As I stated earlier the only problem that I can see with my solution is that there is no evidence that the warden will continue to send prisoners into the room after he has sent in the 100th. If the warden continues to send prisoners into the room after the 100th has gone in, that is the only way that the prisoners who entered the room before Jasons first visit can be accounted for. 
 
For the 2 bulb riddle solution it would take more than 1000 days. I was saying that for the 1 bulb riddle solution it would take only 1000 days because Jason enters the room once every 100 days and when he enters, the bulbs will always be off. And now that I think about it, Jason has no need to count anything except the number of times that he has entered the room! Once he has entered 2 times, all of the 100 prisoners have made a visit.
« Last Edit: Sep 8th, 2005, 1:08am by thrillseeker » IP Logged
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Re: 100 PRISONERS AND TWO LIGHT BULBS  
« Reply #29 on: Sep 7th, 2005, 9:32pm »
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I went onto GOOGLE (the best search engine in our solar system) and typed this...100 prisoners light bulb
 
There are a number of sites that appear. Some with solutions, some without. I think this site has a fine solution.
 
http://www.physicsforums.com/archive/t-30021_5_Star_Logic_Problem_(100_prisoners_and_a_light_bulb).html
 
There was another site I found on another day, but I cannot seem to find it now
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Re: 100 PRISONERS AND TWO LIGHT BULBS  
« Reply #30 on: Sep 8th, 2005, 4:33am »
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on Sep 7th, 2005, 9:07pm, thrillseeker wrote:
rmsgrey,
   
      It does not matter if a prisoner goes into the room before jason and messes with the bulbs. Jason is the one doing the counting. So whatever happens to the bulbs before Jasons first visit is irrelevent. Jason does not count the state of the bulbs when he enters for the first time, he only counts one for himself and leaves the room with both bulbs on. Every time Jason goes into the room after that and the bulbs are off, he knows that a prisoner has made his first trip to the room. If a prisoner goes into the room on his first visit and finds the bulbs on, then he is the first prisoner on his first trip to enter the room after Jason has made a visit.  
 
As I stated earlier the only problem that I can see with my solution is that there is no evidence that the warden will continue to send prisoners into the room after he has sent in the 100th. If the warden continues to send prisoners into the room after the 100th has gone in, that is the only way that the prisoners who entered the room before Jasons first visit can be accounted for.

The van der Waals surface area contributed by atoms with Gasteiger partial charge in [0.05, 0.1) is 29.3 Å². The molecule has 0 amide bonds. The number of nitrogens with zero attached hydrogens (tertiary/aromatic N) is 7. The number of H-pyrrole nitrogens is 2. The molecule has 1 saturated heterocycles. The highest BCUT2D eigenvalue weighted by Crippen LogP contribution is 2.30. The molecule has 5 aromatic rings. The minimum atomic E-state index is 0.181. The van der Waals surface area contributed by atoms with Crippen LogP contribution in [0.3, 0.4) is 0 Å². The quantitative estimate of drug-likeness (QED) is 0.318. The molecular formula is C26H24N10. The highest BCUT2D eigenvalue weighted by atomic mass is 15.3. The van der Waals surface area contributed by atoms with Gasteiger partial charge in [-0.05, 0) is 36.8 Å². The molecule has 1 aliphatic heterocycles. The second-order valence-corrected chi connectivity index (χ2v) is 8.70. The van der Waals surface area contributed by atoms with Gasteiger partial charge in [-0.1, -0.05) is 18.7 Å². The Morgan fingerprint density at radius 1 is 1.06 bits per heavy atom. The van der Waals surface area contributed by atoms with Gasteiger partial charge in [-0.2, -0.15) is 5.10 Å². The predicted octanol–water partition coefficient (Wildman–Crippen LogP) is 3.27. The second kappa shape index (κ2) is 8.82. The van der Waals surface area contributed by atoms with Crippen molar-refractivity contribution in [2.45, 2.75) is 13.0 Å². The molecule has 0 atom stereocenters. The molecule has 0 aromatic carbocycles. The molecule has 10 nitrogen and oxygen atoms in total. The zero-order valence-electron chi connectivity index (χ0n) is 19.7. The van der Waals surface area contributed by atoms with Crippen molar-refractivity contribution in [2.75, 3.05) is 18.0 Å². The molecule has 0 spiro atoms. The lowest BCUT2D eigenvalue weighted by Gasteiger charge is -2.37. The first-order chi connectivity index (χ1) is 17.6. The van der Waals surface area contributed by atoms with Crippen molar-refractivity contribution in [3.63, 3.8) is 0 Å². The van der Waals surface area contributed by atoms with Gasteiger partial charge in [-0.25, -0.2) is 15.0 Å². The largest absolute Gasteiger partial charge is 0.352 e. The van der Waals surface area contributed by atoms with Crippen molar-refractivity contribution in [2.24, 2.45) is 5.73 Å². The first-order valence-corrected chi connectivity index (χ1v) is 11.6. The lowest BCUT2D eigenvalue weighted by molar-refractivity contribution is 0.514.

For the 2 bulb riddle solution it would take more than 1000 days. I was saying that for the 1 bulb riddle solution it would take only 1000 days because Jason enters the room once every 100 days and when he enters, the bulbs will always be off. And now that I think about it, Jason has no need to count anything except the number of times that he has entered the room! Once he has entered 2 times, all of the 100 prisoners have made a visit.

So what does a prisoner do ifhe enters the room and finds both bulbs on on his first visit? What does he do on his next visit and subsequent visits?
 
How about if the prisoner finds both bulbs off on his first visit?
 
Or finds them in a mixed state?
 
A prisoner on his first visit can only tell whether Jason has already visited if he finds the bulbs in a mixed state. Otherwise, if he changes the bulbs, he has no way of knowing for sure that Jason will get his signal as Jason may not yet have visited.
 
 
 
If all 100 prisoners have to visit before any of them visit for a second time, then you don't need Jason - any prisoner visiting for the second time will do.
 
However, if the warden selects from all the prisoners uniformly at random each time rather than restricting himself to those who have visited fewer times, then you'd expect at least one prisoner to have visited at least twice in the first dozen or so visits (after 12 visits, the probability is 49.7%; after 13, 55.8%). I believe this site specifies random-with-replacement.
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Re: 100 PRISONERS AND TWO LIGHT BULBS  
« Reply #31 on: Sep 8th, 2005, 8:55pm »
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msgrey has stated the following:
 
So what does a prisoner do ifhe enters the room and finds both bulbs on on his first visit? What does he do on his next visit and subsequent visits?  
 
How about if the prisoner finds both bulbs off on his first visit?  
 
Or finds them in a mixed state?  
 
A prisoner on his first visit can only tell whether Jason has already visited if he finds the bulbs in a mixed state. Otherwise, if he changes the bulbs, he has no way of knowing for sure that Jason will get his signal as Jason may not yet have visited.